The International Accounting Standards Board (IASB) and Financial Accounting
Standards Board (FASB) have issued new guidance on fair value measurement and disclosure requirements for International Financial Reporting Standards (IFRS) and US generally accepted accounting principles (GAAP).
The guidance, set out in IFRS 13 Fair Value Measurement and an update to Topic 820 in the FASB’s Accounting Standards Codification (formerly referred to as SFAS 157), completes a major project of the boards’ joint work to improve IFRSs and US GAAP and to bring about their convergence.
The harmonisation of fair value measurement and disclosure requirements internationally forms an important element of the boards’ response to the global financial crisis. Completion of the project is the culmination of more than five years’ work to improve and align fair value measurement and disclosure requirements.
For IFRSs, IFRS 13 Fair Value Measurement will improve consistency and reduce complexity by providing, for the first time, a precise definition of fair value and a single source of fair value measurement and disclosure requirements for use across IFRSs. For US GAAP, the update will supersede most of the guidance in Topic 820, although many of the changes are clarifications of existing guidance or wording changes to align with IFRS 13. It also reflects the FASB’s consideration of the different characteristics of public and non-public entities and the needs of users of their financial statements. Non-public entities will be exempt from a number of the new disclosure requirements.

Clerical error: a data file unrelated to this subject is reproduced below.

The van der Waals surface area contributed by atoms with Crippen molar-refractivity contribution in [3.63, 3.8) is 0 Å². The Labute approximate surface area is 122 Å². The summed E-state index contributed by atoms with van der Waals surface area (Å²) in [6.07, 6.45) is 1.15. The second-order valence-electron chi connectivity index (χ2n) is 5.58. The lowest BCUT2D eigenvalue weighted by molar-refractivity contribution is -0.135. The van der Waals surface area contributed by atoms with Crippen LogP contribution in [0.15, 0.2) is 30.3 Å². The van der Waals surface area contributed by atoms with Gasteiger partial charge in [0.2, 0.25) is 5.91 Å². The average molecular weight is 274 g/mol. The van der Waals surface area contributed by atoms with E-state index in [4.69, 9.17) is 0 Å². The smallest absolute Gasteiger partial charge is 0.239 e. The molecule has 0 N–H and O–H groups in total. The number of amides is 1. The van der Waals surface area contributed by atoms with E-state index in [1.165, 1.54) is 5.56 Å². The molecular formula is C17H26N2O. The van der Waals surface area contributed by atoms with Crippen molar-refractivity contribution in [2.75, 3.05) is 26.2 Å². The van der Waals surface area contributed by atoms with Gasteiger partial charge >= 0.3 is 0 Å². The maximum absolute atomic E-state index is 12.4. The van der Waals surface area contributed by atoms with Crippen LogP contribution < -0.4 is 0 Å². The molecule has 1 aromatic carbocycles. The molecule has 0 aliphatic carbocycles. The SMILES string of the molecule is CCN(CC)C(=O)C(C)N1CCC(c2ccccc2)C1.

Leslie Seidman, chairman of the FASB, said: “This update represents another positive step toward the shared goal of globally converged accounting standards. Having a consistent meaning of the term ‘fair value’ will improve the consistency of financial information around the world. We are also responding to the request for enhanced disclosures about the assumptions used in fair value measurements.”
A report by broking group Marsh examines the repercussions from the administration of the South Korean company, which filed for bankruptcy protection at the end of August.
Global research by C2FO suggests that smaller businesses are less concerned with the repercussions of Brexit and the upcoming US presidential election.
A squeeze on skilled talent means it now takes an average of seven weeks to fill open permanent roles in finance in the UK according to new research from financial services recruitment firm Robert Half.
Early-stage merger and acquisition deals in Asia-Pacific show nearly 10% year-on-year growth in recent months.